Tuesday Oct 17th, 2017


How Often Should You Water Your Plants?

Is your green thumb failing you when it comes to houseplants? It’s probably the water! Here’s a master list of how often you should water the most common houseplants to get you started.

Peace Lily
Water: Once a week

As its name suggests, this plant is low maintenance, pretty and actually contributes to your general well-being because of its air-purifying qualities. The key to having this plant bloom its stunning white flowers? Don’t overwater. Check in every week to see if the top of the soil is dry- if it’s still damp, no need to water. Washing the plant under the shower or wiping down the leaves once a year also helps it to process sunlight better.

English Ivy
Water: Mist daily

An elegant plant commonly found in Canadian households, the English Ivy needs bright light to thrive. Keep it in a partly shaded area where it can get enough light (but not too much direct sunlight) – without light, these plants tend to attract pests like whiteflies and mealybugs. Mist it daily to clean the leaves but don’t overwater – ivies prefer slightly dry soil and need to have a good drainage system since they wilt in excess water or overly wet soil.

Snake Plant
Water: Once every 3 weeks

Touted to be one of the best houseplants ever thanks to them surviving long periods of water starvation (especially when you are away on vacation) and for their beautiful, artistic leaves, the snake plant needs minimal light to grow. They thrive in indirect sunlight and need to be watered only when the soil dries up. When watering, avoid wetting the leaves. Also, they rot easily so plant them in free draining soil (high on sand with less clay). Fun fact: It’s also called the “mother-in-law’s tongue”.

Water: Roughly once a week

The moment you see the leaves of a philodendron turning yellow, you know that you have been overwatering (notice a trend here?). Newly potted plants need careful watering in the early days so that the roots don’t dry off, but keep in mind that the soil shouldn’t get soggy. Mist the leaves two to three times a day and you should be good to go. They tolerate low light but not very dim or the leaves tend to be smaller than usual and too much direct sunlight will simply burn the foliage off. Keep away from kids as they may spark off harmful reactions if eaten and irritate the skin and eyes.

Golden Pothos
Water: roughly once a week

When you get a Golden Pothos, also called the Devil’s ivy, remember to water around the container in which it is planted. Again, don’t overwater but keep the soil hydrated. They grow well when watered liberally during the growing season- in winters, remember to add just a moderate amount of water. The pothos usually takes pride of place in the bathroom since they are good with low lighting and because they filter out the toxins hanging about in the air. Also, the moist conditions of a bathroom serve a pothos well.

Water: Once a week

One of the simplest plants to look after (especially if you do not have a green thumb), aloe needs to be watered deeply but be careful to let the soil dry at least 2 inches deep between waterings. It does not need much water in the winter. Also, make sure that they are protected from frost in the winter, so keep them warm and cozy — indirect light is best for aloe. Look out for thin and curled leaves; if you see them, your plant is not getting enough water and is probably using up its own liquid.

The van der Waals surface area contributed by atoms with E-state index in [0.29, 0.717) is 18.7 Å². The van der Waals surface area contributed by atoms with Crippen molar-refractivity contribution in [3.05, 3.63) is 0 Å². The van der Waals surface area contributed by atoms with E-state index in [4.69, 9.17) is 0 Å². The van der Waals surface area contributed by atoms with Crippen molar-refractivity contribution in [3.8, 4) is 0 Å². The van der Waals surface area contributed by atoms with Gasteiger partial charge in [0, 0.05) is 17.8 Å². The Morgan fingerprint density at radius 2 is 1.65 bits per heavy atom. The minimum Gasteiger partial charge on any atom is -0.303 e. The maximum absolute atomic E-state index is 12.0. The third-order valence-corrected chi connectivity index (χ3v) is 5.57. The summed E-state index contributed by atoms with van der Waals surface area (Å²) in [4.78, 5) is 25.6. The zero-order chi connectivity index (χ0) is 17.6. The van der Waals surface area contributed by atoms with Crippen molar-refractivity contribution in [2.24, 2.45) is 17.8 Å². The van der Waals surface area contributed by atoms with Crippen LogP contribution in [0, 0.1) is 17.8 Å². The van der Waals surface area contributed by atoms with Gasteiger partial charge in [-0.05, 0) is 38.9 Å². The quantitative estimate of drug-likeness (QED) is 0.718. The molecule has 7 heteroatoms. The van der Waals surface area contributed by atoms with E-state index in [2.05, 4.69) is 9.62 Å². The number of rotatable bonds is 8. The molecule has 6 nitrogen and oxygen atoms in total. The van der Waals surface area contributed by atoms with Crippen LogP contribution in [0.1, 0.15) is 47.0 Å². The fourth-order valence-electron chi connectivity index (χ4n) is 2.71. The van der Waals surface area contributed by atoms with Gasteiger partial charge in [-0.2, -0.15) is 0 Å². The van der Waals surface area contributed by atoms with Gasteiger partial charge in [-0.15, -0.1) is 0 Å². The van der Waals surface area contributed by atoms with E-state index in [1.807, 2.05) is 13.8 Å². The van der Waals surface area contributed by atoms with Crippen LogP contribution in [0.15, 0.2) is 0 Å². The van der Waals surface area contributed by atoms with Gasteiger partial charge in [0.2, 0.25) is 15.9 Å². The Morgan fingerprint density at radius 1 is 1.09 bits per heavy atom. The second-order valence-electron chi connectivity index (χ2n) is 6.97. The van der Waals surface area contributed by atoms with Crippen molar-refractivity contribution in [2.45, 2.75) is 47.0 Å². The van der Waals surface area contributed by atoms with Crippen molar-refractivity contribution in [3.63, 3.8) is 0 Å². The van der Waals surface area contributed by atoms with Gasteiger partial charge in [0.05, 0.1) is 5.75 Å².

Dumb Cane
Water: Once a week

Dumb Cane (Dieffenbachia for the purists) thrives in well-draining soil (that is consistently moist) and needs to be watered lightly. Check the soil to make sure it is dry an inch down before watering the plant. It does well with filtered light so keep it by a window with a thin curtain- you don’t want the tender leaves to wilt in strong sunlight. Be sure to rotate this plant regularly so all the leaves get equal amounts of light. A word of caution: the plant is covered with tiny needle-shaped calcium oxalate crystals and if perchance end up in your (or your pet’s mouth) can cause massive swelling, consequently making them unable to speak. Where do you think the name came from!

Trellis Lucky Bamboo
Water: A bit every week with distilled water

This beauty needs some special care- you need to use chlorine and fluoride free water (use distilled water) which needs to be changed completely every few weeks. Make sure the roots are completely covered with water and that the levels are constant. Also, mist the leaves of the lucky bamboo every couple of days if lack of humidity is a problem.

Water: Once a week

This one doesn’t like to be too wet or too dry. Water the soil (not the leaves) because it rots easily, and keep pouring water until it drains out and repeat a couple of times. Keep the mix lightly moist spring through fall and water sparingly in winter. In the winters, make sure to place your plants near the brightest window in your house. Cut back on water and keep the room temperature mild — a cool, sunny room is ideal.

Staghorn Fern Kokedama
Water: Once every 1-3 weeks, depending on the season

This fern needs to be watered once per week in dry, hot summers, and once every two to three weeks as it gets colder. A two-step process of misting and soaking is most effective for this fern. The undersides of the plant should be misted and, subsequently, placed side-down in a sink full of regular temperature water. Soak the plant for 10-20 minutes, or until the root-ball is saturated.

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